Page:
When you have been charged with domestic violence (DV) in the state of Washington, it’s a serious crime and the repercussions need to be addressed. Though women are still more likely to be victims of domestic violence with 85 percent, take note that 15 percent of victims are men. Not all acts of domestic violence are reported to authorities, and not all reported cases are domestic violence, but if the 911 call is made and the courts get involved, the penalties can be severe with life-long consequences. A domestic violence order of protection is a civil order that provides protection from harm by a family or household member. These relationships include:
- Former Spouses
- Biological Parents, Regardless of Marriage or Living Together
- Adults Related By Blood or Marriage
- Adults Residing Together Currently or in The Past
- Persons 16 of Age or Older Presently Residing Together or Have Resided Together and Have Had a Dating Relationship
- Persons 16 of Age or Older Who Has or Has Had a Dating Relationship
- Persons Who Have a Biological or Legal Parent-Child Relationship, Including Stepparents and Stepchildren and Grandparents and Grandchildren.
One or more of the following things must occur to be considered DV:
- Physical Harm
- Bodily Injury
- Sexual Assault
- Making a Victim Fear Immediate Harm
The above list may include many types of abusive behaviors such as pushing, hitting, slapping, biting, choking and other methods of conduct that cause harm or puts the victim in fear of being hurt. TYPES OF PROTECTION ORDERS Although people commonly refer to all orders preventing contact as restraining orders, the type of order that is issued will depend upon who initiates the order as well as the relationship between the accuser and the accused. There are various types of protection orders for Washington State. The types of protection orders are as followed:
- Domestic Violence Protection Order – issued as a civil remedy for a person who is claiming to be the victim of domestic violence. These types of orders are issued at the request of the alleged victim. An accusation of domestic violence can sometimes be enough evidence for a judge to issue a DV protection order.
- No Contact Orders – can be issued as a condition of a criminal case. For example, if you are accused of assault, the court can issue a no contact order protecting the alleged victim, including children, and preventing you from making contact in person, through another person or through phone/email/social media.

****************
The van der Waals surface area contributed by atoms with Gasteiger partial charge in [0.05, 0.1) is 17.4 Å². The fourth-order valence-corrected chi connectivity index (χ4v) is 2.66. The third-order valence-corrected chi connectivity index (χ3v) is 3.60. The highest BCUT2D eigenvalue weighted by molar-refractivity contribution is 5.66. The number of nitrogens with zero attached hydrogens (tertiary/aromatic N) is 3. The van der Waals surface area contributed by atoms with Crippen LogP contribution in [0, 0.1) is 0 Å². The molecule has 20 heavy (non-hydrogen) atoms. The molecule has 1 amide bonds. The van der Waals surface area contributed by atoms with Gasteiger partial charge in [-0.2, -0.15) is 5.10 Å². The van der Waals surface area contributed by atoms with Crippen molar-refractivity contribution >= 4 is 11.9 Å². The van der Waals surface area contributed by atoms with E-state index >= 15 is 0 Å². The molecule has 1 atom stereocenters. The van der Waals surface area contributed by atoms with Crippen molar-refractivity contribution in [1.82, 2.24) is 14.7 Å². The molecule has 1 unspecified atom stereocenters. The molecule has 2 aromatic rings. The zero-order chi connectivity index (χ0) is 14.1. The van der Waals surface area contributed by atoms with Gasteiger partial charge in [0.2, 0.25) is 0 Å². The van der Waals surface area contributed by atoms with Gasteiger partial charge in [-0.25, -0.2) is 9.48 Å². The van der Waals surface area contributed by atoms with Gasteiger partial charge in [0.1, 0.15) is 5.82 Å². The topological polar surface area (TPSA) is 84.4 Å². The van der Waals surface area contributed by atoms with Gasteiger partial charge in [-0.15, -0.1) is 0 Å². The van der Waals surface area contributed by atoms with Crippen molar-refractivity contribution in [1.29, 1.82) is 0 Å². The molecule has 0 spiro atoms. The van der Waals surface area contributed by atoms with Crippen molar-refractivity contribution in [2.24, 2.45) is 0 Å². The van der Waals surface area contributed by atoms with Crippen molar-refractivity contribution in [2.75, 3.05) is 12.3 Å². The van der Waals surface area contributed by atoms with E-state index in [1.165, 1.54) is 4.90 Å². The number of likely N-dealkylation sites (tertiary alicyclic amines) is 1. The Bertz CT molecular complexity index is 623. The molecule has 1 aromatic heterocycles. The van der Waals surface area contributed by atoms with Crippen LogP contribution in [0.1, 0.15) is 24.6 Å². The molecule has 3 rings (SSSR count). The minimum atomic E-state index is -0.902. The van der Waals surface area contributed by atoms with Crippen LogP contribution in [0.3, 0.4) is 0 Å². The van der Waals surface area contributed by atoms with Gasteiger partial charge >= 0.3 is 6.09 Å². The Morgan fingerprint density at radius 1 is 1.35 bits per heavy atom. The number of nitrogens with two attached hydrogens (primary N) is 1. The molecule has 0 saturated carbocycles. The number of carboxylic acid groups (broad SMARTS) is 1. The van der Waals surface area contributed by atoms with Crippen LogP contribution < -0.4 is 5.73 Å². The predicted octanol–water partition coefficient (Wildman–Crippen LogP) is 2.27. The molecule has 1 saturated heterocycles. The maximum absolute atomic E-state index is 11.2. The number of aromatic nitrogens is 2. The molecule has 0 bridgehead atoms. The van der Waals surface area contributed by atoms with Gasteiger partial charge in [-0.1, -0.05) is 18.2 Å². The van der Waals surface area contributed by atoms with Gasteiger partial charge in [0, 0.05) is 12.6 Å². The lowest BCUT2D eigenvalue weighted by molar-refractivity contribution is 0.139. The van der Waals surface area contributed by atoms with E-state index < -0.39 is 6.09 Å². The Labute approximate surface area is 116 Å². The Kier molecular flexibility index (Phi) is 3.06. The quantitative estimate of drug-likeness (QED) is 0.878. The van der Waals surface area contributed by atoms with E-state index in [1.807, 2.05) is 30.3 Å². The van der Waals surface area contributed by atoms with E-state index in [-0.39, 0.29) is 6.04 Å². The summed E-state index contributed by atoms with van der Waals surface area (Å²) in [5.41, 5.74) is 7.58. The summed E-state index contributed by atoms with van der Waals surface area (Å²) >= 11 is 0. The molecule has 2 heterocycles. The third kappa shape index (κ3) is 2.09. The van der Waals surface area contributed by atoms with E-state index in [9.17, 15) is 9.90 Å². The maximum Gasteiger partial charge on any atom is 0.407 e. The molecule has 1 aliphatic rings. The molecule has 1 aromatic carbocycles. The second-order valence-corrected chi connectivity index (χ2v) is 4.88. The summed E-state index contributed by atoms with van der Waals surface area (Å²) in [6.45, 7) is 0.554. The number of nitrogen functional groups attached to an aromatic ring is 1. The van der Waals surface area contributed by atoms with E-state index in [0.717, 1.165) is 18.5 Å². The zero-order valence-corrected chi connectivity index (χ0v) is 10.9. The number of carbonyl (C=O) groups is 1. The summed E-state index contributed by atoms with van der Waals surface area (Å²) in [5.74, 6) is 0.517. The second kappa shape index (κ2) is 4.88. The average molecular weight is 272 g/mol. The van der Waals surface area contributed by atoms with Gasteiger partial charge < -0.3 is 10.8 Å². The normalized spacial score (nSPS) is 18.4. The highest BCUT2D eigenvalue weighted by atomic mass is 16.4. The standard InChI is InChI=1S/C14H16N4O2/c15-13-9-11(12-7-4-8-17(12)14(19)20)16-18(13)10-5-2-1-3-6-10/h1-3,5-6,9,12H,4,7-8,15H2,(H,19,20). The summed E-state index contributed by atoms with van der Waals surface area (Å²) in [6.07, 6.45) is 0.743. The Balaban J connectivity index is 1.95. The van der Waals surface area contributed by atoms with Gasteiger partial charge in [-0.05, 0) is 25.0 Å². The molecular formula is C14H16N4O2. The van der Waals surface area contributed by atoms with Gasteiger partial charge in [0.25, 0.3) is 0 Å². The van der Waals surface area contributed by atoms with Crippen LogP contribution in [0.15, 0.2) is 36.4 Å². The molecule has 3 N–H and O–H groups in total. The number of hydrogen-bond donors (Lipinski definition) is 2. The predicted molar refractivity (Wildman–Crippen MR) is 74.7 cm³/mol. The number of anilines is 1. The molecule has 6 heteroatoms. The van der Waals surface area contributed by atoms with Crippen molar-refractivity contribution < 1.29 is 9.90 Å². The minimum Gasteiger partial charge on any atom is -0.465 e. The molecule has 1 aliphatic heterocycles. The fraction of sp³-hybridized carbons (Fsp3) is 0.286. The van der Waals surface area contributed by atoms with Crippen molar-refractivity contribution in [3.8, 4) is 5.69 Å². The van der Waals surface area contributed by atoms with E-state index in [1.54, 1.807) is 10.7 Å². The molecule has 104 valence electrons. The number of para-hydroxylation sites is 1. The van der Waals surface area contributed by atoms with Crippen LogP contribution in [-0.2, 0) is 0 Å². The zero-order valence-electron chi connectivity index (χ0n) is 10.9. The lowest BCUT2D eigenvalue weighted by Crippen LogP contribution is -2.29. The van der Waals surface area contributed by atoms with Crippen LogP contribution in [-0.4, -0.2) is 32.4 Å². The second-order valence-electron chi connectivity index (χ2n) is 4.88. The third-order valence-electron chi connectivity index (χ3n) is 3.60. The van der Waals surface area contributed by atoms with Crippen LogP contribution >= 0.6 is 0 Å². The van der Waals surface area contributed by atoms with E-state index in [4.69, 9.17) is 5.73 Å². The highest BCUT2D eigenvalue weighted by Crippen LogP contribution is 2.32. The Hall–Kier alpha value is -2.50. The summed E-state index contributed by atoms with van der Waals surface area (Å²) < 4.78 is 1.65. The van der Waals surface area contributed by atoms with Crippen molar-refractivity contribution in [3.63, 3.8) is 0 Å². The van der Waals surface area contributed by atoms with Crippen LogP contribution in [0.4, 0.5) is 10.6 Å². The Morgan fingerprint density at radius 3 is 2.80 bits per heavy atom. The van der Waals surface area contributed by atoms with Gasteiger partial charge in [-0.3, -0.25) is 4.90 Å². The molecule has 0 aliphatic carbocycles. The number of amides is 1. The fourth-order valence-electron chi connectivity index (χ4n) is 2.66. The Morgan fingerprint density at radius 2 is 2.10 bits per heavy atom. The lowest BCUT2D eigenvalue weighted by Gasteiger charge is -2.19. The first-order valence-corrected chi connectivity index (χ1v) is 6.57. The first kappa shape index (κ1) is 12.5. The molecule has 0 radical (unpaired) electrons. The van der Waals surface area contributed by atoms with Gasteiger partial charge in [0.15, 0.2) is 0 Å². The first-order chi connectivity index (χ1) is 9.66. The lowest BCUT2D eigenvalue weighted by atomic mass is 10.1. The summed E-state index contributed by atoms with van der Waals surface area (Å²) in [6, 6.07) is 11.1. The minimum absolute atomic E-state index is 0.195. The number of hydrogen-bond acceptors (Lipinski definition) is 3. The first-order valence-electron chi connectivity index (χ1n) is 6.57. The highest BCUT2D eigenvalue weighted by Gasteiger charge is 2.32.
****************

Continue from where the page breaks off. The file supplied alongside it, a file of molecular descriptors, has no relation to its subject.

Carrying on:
- Anti-Harassment Order – a civil order that can be issued as a remedy for a person claiming any type of harassment. Anti-harassment orders are commonly sought in neighbor disputes and other disputes that don’t involve a domestic relationship.
- Restraining Order – temporary and permanent orders are normally filed as part of an existing family law case, such as a divorce proceeding or child custody case.
VIOLATION OF COURT PROTECTION ORDERS If you violate a court order in Washington it becomes a criminal offense. In a criminal trial, the prosecutor must prove that (1) an order was in place AND (2) the violator knew about the order AND (3) the violator engaged in any type of prohibited contact. The criminal penalties for a violation of an order will be considered a gross misdemeanor if the contact did not involve an assault and if the accused does not have two prior convictions for violating an order. This means that there will be a potential sentence of 364 days in jail and a $5,000 fine. If the contact involved assault or the accused has two or more prior violation convictions, the offense will be raised to a Class C Felony. This means that there will be a maximum sentence of five years in jail and a $10,000 fine. Image Courtesy Wikimedia Creative Commons When a court order is violated in Washington State, the wishes of the alleged victim become irrelevant to the court. Even if the contact was consensual or initiated by the victim, it can still result in a criminal conviction. There is no law that prevents the victim from initiating contact with the defendant, but the defendant can face heavy penalties and jail time if they have contact with the victim, even at their request. If you are being accused of committing any crime against a person that fits under the domestic violence law, you should immediately contact a Washington State domestic violence attorney. It is definitely not in your best favor to attempt to represent yourself when facing serious charges against you that can mark you for life. You need to hire an experienced domestic violence lawyer that can protect you and your rights by representing you against the prosecutor’s office, and defending your case before the court.